• After six months and until the end of the six years, it is for the consumer to prove the lack of conformity.


    If you want the legal letters PM me :thumbsup::thumbsup::w00t::santa:

    What is the hard drive issue exactly? Do you have any idea what they did to repair it?

    Original Poster

    that Hard drive issue again was this from the diagnostic

    Memory test - pass
    Hard disk test - fail

    FAILED - Replace Hard Disk 1 (warranty ID - Error Code 10008)

    Did they definitely replace the hard drive last time?

    Original Poster

    Hmmmm i dont really know to be honest.....

    they did say it was replaced, but saying and doing are 2 different things

    Can't PM Rudolf but grateful for legal letters if they are still available.

    RUDOLF;5929851

    Sale of Goods Act Fact SheetSubject:Sale of Goods Act, Faulty … Sale of Goods Act Fact SheetSubject:Sale of Goods Act, Faulty Goods.Relevant or Related Legislation: Sale of Goods Act 1979. Supply of Goods and Services Act 1982. Sale and Supply of Goods Act 1994. The Sale and Supply of Goods to Consumers Regulations 2002.Key Facts:• Wherever goods are bought they must "conform to contract". This means they must be as described, fit for purpose and of satisfactory quality (i.e. not inherently faulty at the time of sale).• Goods are of satisfactory quality if they reach the standard that a reasonable person would regard as satisfactory, taking into account the price and any description.• Aspects of quality include fitness for purpose, freedom from minor defects, appearance and finish, durability and safety.• It is the seller, not the manufacturer, who is responsible if goods do not conform to contract.• If goods do not conform to contract at the time of sale, purchasers can request their money back "within a reasonable time". (This is not defined and will depend on circumstances)• For up to six years after purchase (five years from discovery in Scotland) purchasers can demand damages (which a court would equate to the cost of a repair or replacement).• A purchaser who is a consumer, i.e. is not buying in the course of a business, can alternatively request a repair or replacement.• If repair and replacement are not possible or too costly, then the consumer can seek a partial refund, if they have had some benefit from the good, or a full refund if the fault/s have meant they have enjoyed no benefit• In general, the onus is on all purchasers to prove the goods did not conform to contract (e.g. was inherently faulty) and should have reasonably lasted until this point in time (i.e. perishable goods do not last for six years).• If a consumer chooses to request a repair or replacement, then for the first six months after purchase it will be for the retailer to prove the goods did conform to contract (e.g. were not inherently faulty)• After six months and until the end of the six years, it is for the consumer to prove the lack of conformity.If you want the legal letters PM me :thumbsup::thumbsup::w00t::santa:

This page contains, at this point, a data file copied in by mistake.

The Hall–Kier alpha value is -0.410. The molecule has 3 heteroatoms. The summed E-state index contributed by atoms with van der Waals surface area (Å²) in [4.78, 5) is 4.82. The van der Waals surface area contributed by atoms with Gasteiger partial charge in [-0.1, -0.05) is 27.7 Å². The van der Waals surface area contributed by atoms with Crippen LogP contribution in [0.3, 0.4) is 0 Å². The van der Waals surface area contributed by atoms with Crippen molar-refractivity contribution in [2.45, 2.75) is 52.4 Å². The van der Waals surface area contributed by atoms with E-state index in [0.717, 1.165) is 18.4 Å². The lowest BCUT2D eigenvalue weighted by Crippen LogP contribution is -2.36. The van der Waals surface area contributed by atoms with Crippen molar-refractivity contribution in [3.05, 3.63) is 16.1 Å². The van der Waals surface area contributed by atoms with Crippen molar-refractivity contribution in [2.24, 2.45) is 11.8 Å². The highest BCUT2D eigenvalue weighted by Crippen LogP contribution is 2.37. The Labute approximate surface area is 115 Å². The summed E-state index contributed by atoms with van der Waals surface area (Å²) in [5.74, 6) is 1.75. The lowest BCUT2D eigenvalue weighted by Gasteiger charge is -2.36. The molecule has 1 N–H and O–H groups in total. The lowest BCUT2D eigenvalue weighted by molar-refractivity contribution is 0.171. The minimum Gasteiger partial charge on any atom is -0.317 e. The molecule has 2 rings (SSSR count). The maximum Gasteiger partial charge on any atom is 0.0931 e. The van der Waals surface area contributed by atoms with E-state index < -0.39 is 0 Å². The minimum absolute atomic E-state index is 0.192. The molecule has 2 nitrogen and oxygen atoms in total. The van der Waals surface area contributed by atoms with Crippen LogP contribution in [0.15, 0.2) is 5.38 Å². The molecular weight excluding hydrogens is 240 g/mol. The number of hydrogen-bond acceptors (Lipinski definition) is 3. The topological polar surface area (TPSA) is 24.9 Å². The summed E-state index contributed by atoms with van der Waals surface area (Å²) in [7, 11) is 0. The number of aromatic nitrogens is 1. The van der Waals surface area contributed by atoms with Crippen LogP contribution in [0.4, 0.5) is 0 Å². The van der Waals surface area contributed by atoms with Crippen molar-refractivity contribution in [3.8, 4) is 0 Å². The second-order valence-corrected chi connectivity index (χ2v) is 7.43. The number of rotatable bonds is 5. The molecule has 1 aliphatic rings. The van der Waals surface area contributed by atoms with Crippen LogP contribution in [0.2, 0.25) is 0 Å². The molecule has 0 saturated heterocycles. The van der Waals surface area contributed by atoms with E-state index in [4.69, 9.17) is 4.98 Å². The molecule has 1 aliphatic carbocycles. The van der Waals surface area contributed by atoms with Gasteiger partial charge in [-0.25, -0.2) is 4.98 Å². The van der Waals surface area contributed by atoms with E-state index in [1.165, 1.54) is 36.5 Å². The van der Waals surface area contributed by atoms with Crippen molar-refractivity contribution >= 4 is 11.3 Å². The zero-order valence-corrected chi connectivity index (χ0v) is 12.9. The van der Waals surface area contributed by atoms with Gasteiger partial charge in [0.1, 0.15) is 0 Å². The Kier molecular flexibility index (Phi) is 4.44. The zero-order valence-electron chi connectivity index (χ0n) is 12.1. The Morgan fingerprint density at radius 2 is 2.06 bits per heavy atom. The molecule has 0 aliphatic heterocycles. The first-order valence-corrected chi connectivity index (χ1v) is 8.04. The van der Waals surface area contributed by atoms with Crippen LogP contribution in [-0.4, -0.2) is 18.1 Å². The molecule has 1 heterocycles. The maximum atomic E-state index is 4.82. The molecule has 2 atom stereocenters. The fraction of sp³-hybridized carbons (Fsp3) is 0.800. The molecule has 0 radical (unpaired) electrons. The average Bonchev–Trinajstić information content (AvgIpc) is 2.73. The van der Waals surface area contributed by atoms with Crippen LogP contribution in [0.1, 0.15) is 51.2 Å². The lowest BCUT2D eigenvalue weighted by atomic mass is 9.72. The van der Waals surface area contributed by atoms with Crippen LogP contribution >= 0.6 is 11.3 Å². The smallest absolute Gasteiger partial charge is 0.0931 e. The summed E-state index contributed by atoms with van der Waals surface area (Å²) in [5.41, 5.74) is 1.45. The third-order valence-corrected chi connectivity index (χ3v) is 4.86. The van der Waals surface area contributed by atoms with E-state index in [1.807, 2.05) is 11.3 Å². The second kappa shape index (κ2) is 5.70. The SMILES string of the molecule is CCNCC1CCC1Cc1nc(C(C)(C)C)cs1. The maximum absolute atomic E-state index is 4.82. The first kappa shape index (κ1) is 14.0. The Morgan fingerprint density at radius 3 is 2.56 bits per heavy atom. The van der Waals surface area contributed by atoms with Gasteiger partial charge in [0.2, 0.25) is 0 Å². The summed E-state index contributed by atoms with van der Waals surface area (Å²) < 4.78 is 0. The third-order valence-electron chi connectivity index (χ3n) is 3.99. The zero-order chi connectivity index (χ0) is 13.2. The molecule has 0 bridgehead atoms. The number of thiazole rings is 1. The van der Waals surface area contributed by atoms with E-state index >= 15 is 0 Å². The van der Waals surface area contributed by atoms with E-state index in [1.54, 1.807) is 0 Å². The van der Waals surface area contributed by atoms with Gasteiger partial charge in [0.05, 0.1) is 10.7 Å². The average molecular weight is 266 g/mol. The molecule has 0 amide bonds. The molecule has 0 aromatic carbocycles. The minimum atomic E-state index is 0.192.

beat me to the SOGA :-( lol